Anglo-Californian Bank v. United States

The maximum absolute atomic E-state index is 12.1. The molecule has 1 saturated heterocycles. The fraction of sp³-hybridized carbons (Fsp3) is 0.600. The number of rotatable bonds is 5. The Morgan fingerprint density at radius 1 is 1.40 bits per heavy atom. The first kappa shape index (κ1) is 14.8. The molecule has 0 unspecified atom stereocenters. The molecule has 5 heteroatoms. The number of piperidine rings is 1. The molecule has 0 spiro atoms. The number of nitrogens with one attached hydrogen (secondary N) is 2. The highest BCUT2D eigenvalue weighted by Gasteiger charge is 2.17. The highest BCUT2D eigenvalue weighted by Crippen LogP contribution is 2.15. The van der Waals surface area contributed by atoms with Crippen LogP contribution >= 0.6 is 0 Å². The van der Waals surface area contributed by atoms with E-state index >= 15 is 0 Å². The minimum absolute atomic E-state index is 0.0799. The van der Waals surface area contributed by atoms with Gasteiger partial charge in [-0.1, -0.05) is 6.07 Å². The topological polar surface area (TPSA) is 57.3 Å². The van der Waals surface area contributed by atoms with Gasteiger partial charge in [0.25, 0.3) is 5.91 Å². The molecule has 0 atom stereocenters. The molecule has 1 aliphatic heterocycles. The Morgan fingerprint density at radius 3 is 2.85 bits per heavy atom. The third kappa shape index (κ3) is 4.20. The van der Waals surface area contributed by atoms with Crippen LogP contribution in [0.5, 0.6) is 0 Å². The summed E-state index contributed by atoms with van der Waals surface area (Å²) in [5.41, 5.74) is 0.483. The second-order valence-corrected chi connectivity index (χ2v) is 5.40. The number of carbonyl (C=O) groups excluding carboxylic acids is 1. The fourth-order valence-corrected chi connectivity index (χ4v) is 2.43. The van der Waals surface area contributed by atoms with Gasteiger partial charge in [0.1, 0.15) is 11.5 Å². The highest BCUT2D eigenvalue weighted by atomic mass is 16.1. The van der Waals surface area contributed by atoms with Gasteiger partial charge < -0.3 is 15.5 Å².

In Anglo-Californian Bank v. United States, 175 U.S. 37 (1899), an attempt was made to take an appeal to this court from a judgment of the Circuit Court of Appeals, affirming the decree of the Circuit Court, which overruled the decision of the Board of General Appraisers, and it was held that the appeal would not lie. In the course of the opinion Mr. Chief Justice Fuller said that under the act of June 10, 1890, a direct appeal would lie to the Supreme Court if the Circuit Court certified that the question involved was of such importance as to require a review of such decision and decree by this court, but the Chief Justice pointed out that the attempted appeal was not an appeal from the Circuit Court directly to this court, nor did the case fall within any of the classes of cases enumerated in 5, in which a direct appeal to this court would lie, and, moreover, that the Judiciary Act of March 3, 1891, prescribed a different rule as to the prosecution of appeals.